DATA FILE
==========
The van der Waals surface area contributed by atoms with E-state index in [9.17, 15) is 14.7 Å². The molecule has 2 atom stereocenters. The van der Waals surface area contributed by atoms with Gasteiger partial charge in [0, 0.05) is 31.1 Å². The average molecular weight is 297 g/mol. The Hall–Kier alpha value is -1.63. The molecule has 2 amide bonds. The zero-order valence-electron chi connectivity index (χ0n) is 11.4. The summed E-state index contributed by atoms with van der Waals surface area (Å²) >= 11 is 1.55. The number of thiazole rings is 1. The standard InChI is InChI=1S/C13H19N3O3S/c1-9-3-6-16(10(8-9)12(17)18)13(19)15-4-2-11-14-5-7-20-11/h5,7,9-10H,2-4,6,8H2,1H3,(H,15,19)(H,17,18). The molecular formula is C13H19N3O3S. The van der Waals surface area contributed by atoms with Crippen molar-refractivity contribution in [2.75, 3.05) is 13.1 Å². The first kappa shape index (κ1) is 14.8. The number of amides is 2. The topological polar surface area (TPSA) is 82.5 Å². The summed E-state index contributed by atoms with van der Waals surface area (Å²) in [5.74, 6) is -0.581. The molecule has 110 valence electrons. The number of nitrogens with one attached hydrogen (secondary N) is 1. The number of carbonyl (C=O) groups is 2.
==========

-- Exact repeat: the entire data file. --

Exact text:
The van der Waals surface area contributed by atoms with E-state index in [9.17, 15) is 14.7 Å². The molecule has 2 atom stereocenters. The van der Waals surface area contributed by atoms with Gasteiger partial charge in [0, 0.05) is 31.1 Å². The average molecular weight is 297 g/mol. The Hall–Kier alpha value is -1.63. The molecule has 2 amide bonds. The zero-order valence-electron chi connectivity index (χ0n) is 11.4. The summed E-state index contributed by atoms with van der Waals surface area (Å²) >= 11 is 1.55. The number of thiazole rings is 1. The standard InChI is InChI=1S/C13H19N3O3S/c1-9-3-6-16(10(8-9)12(17)18)13(19)15-4-2-11-14-5-7-20-11/h5,7,9-10H,2-4,6,8H2,1H3,(H,15,19)(H,17,18). The molecular formula is C13H19N3O3S. The van der Waals surface area contributed by atoms with Crippen molar-refractivity contribution in [2.75, 3.05) is 13.1 Å². The first kappa shape index (κ1) is 14.8. The number of amides is 2. The topological polar surface area (TPSA) is 82.5 Å². The summed E-state index contributed by atoms with van der Waals surface area (Å²) in [5.74, 6) is -0.581. The molecule has 110 valence electrons. The number of nitrogens with one attached hydrogen (secondary N) is 1. The number of carbonyl (C=O) groups is 2.